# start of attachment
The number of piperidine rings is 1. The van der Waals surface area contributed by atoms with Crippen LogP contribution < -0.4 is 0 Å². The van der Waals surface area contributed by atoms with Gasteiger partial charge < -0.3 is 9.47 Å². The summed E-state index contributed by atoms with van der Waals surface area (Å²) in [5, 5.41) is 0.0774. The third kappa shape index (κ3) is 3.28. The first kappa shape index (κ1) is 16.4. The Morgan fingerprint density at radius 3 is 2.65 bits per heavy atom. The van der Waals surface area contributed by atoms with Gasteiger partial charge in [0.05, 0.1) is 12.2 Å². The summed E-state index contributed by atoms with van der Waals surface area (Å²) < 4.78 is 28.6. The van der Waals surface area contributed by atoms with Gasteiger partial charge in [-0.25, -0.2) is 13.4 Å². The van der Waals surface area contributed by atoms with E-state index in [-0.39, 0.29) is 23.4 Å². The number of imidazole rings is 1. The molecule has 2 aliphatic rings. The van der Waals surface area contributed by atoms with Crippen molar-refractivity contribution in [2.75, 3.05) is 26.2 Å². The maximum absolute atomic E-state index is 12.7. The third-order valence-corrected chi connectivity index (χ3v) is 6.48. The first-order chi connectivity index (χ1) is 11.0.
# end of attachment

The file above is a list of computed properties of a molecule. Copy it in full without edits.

The number of piperidine rings is 1. The van der Waals surface area contributed by atoms with Crippen LogP contribution < -0.4 is 0 Å². The van der Waals surface area contributed by atoms with Gasteiger partial charge < -0.3 is 9.47 Å². The summed E-state index contributed by atoms with van der Waals surface area (Å²) in [5, 5.41) is 0.0774. The third kappa shape index (κ3) is 3.28. The first kappa shape index (κ1) is 16.4. The Morgan fingerprint density at radius 3 is 2.65 bits per heavy atom. The van der Waals surface area contributed by atoms with Gasteiger partial charge in [0.05, 0.1) is 12.2 Å². The summed E-state index contributed by atoms with van der Waals surface area (Å²) < 4.78 is 28.6. The van der Waals surface area contributed by atoms with Gasteiger partial charge in [-0.25, -0.2) is 13.4 Å². The van der Waals surface area contributed by atoms with E-state index in [-0.39, 0.29) is 23.4 Å². The number of imidazole rings is 1. The molecule has 2 aliphatic rings. The van der Waals surface area contributed by atoms with Crippen molar-refractivity contribution in [2.75, 3.05) is 26.2 Å². The maximum absolute atomic E-state index is 12.7. The third-order valence-corrected chi connectivity index (χ3v) is 6.48. The first-order chi connectivity index (χ1) is 11.0.